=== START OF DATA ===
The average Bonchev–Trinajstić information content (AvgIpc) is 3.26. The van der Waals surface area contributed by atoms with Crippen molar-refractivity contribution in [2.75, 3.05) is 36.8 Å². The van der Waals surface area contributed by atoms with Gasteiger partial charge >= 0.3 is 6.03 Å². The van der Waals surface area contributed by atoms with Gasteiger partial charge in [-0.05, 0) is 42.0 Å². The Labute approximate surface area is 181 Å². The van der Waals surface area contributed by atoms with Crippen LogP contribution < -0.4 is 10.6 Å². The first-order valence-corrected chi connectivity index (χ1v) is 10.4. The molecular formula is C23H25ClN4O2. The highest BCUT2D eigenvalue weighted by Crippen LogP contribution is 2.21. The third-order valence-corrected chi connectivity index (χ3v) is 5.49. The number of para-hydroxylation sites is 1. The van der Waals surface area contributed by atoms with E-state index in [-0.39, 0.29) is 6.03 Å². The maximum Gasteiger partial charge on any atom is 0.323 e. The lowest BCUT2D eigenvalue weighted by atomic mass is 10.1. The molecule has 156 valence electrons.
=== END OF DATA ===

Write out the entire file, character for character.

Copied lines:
The average Bonchev–Trinajstić information content (AvgIpc) is 3.26. The van der Waals surface area contributed by atoms with Crippen molar-refractivity contribution in [2.75, 3.05) is 36.8 Å². The van der Waals surface area contributed by atoms with Gasteiger partial charge >= 0.3 is 6.03 Å². The van der Waals surface area contributed by atoms with Gasteiger partial charge in [-0.05, 0) is 42.0 Å². The Labute approximate surface area is 181 Å². The van der Waals surface area contributed by atoms with Crippen LogP contribution < -0.4 is 10.6 Å². The first-order valence-corrected chi connectivity index (χ1v) is 10.4. The molecular formula is C23H25ClN4O2. The highest BCUT2D eigenvalue weighted by Crippen LogP contribution is 2.21. The third-order valence-corrected chi connectivity index (χ3v) is 5.49. The number of para-hydroxylation sites is 1. The van der Waals surface area contributed by atoms with E-state index in [-0.39, 0.29) is 6.03 Å². The maximum Gasteiger partial charge on any atom is 0.323 e. The lowest BCUT2D eigenvalue weighted by atomic mass is 10.1. The molecule has 156 valence electrons.